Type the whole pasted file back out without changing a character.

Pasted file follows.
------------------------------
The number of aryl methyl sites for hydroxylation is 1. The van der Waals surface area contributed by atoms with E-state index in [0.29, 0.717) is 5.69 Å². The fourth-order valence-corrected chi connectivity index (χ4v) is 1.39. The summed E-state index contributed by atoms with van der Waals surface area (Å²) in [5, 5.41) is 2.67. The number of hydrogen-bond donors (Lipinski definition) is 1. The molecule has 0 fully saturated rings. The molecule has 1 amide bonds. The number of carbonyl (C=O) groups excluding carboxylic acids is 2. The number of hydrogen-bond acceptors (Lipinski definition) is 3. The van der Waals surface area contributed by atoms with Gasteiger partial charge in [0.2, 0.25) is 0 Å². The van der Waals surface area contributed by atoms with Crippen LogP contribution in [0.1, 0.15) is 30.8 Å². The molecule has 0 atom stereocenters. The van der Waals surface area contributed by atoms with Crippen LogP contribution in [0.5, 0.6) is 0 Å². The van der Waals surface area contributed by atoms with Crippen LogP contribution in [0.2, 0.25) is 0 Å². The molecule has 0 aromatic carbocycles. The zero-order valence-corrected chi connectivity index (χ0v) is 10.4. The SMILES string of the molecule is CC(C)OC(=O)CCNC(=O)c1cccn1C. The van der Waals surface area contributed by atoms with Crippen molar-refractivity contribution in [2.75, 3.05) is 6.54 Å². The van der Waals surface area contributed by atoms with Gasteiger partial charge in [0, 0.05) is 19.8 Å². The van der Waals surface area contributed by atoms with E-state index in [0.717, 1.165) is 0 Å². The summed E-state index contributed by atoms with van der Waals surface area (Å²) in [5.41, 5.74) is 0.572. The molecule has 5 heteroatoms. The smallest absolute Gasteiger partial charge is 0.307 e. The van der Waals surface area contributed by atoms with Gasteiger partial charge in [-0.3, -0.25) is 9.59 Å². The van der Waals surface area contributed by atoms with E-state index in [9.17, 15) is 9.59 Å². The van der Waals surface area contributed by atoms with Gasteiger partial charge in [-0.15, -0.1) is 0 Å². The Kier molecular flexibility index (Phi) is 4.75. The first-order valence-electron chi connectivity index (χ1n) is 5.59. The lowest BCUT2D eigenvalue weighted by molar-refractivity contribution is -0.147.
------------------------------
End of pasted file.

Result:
The number of aryl methyl sites for hydroxylation is 1. The van der Waals surface area contributed by atoms with E-state index in [0.29, 0.717) is 5.69 Å². The fourth-order valence-corrected chi connectivity index (χ4v) is 1.39. The summed E-state index contributed by atoms with van der Waals surface area (Å²) in [5, 5.41) is 2.67. The number of hydrogen-bond donors (Lipinski definition) is 1. The molecule has 0 fully saturated rings. The molecule has 1 amide bonds. The number of carbonyl (C=O) groups excluding carboxylic acids is 2. The number of hydrogen-bond acceptors (Lipinski definition) is 3. The van der Waals surface area contributed by atoms with Gasteiger partial charge in [0.2, 0.25) is 0 Å². The van der Waals surface area contributed by atoms with Crippen LogP contribution in [0.1, 0.15) is 30.8 Å². The molecule has 0 atom stereocenters. The van der Waals surface area contributed by atoms with Crippen LogP contribution in [0.5, 0.6) is 0 Å². The van der Waals surface area contributed by atoms with Crippen LogP contribution in [0.2, 0.25) is 0 Å². The molecule has 0 aromatic carbocycles. The zero-order valence-corrected chi connectivity index (χ0v) is 10.4. The SMILES string of the molecule is CC(C)OC(=O)CCNC(=O)c1cccn1C. The van der Waals surface area contributed by atoms with Crippen molar-refractivity contribution in [2.75, 3.05) is 6.54 Å². The van der Waals surface area contributed by atoms with Gasteiger partial charge in [0, 0.05) is 19.8 Å². The van der Waals surface area contributed by atoms with E-state index in [0.717, 1.165) is 0 Å². The summed E-state index contributed by atoms with van der Waals surface area (Å²) in [5.41, 5.74) is 0.572. The molecule has 5 heteroatoms. The smallest absolute Gasteiger partial charge is 0.307 e. The van der Waals surface area contributed by atoms with Gasteiger partial charge in [-0.3, -0.25) is 9.59 Å². The van der Waals surface area contributed by atoms with E-state index in [9.17, 15) is 9.59 Å². The van der Waals surface area contributed by atoms with Gasteiger partial charge in [-0.15, -0.1) is 0 Å². The Kier molecular flexibility index (Phi) is 4.75. The first-order valence-electron chi connectivity index (χ1n) is 5.59. The lowest BCUT2D eigenvalue weighted by molar-refractivity contribution is -0.147.